This project will exploit mouse genetics to test the concepts and approaches that will be required to implement personalized medicine for human cancer. This will require joint studies, both within the mouse models of human cancer consortium (MMHCC) and together with other NCI-funded organizations, of systems genetics analysis of genetic background and gene expression networks in cancer susceptibility, progression and therapeutic responses. The value of systems-based approaches has been demonstrated from mouse studies of susceptibility to obesity and diabetes, in which the gene expression networks in normal tissues have revealed signaling pathways that reflect underlying susceptibility, as well as signaling hubs that are viable therapeutic targets. Similar studies of mouse models of skin cancer have identified hierarchical networks that control tissue structure and function, and provided novel insights into mechanisms that lead to skin tumor susceptibility. The application of these integrative systems approaches to cancer has major implications for all of the areas of research being pursued by the MMHCC. This project will include a Core Project, the purpose of which is to construct a browsable database of combined single nucleotide polymorphisms (SNPs) and gene expression data from tissues from interspecific backcross mice and from the Rl lines of the Collaborative Cross. Such a data base would be invaluable both for groups in the Cancer Susceptibility and Resistance cluster, but also more generally within the MMHCC and in other NCI-funded bodies. A tissue bank from the same animals will be available to members of the MMHCC for investigations of the genetic control of gene expression at the protein level. Pilot projects will be set up within the cancer susceptibility and resistance theme to use the same genetic approaches to investigate tumor susceptibility using different mouse models that represent the major forms of human cancer. A further goal is to investigate the interplay between germline polymorphisms and somatic events in cancer detection, progression and treatment responses.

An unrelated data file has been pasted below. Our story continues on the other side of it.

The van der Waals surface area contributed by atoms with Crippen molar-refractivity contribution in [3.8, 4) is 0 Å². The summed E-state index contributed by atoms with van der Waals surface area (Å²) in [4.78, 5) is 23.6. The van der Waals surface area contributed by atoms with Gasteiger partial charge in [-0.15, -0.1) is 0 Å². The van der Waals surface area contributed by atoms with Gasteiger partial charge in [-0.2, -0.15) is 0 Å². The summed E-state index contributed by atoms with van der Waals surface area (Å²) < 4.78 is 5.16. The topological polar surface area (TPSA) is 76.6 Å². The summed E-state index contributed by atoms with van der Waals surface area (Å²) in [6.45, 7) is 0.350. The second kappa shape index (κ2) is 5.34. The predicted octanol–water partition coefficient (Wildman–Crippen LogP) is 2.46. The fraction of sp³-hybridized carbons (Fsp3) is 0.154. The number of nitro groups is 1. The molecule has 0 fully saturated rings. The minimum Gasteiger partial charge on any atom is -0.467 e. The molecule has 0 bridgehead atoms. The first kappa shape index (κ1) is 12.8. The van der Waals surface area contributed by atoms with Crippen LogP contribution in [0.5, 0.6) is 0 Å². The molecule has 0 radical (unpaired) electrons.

These aims overlap substantially with the Roadmap initiative, and in particular with the goals of the Integrated Cancer Biology Program (ICBP), the Specialized Programs of Research Excellence (SPORE) program, the Early Detection Research Network (EDRN) and the Cancer Family Registry (CFR). Representatives of each of these programs have provided supporting materials for this comparative mouse-human genetic approach to analysis of multiple aspects of cancer susceptibility.
A major goal of the NCI is to develop approaches for personalized diagnosis and treatment of cancer. The availability of mouse strains that are genetically susceptible or resistant enables us to investigate the reasons for this difference between individuals. Mice develop cancers that are very similar to those of humans, and this project will be the basis for a major collaboration between groups working on the genetics of both mouse and human cancer susceptibility.
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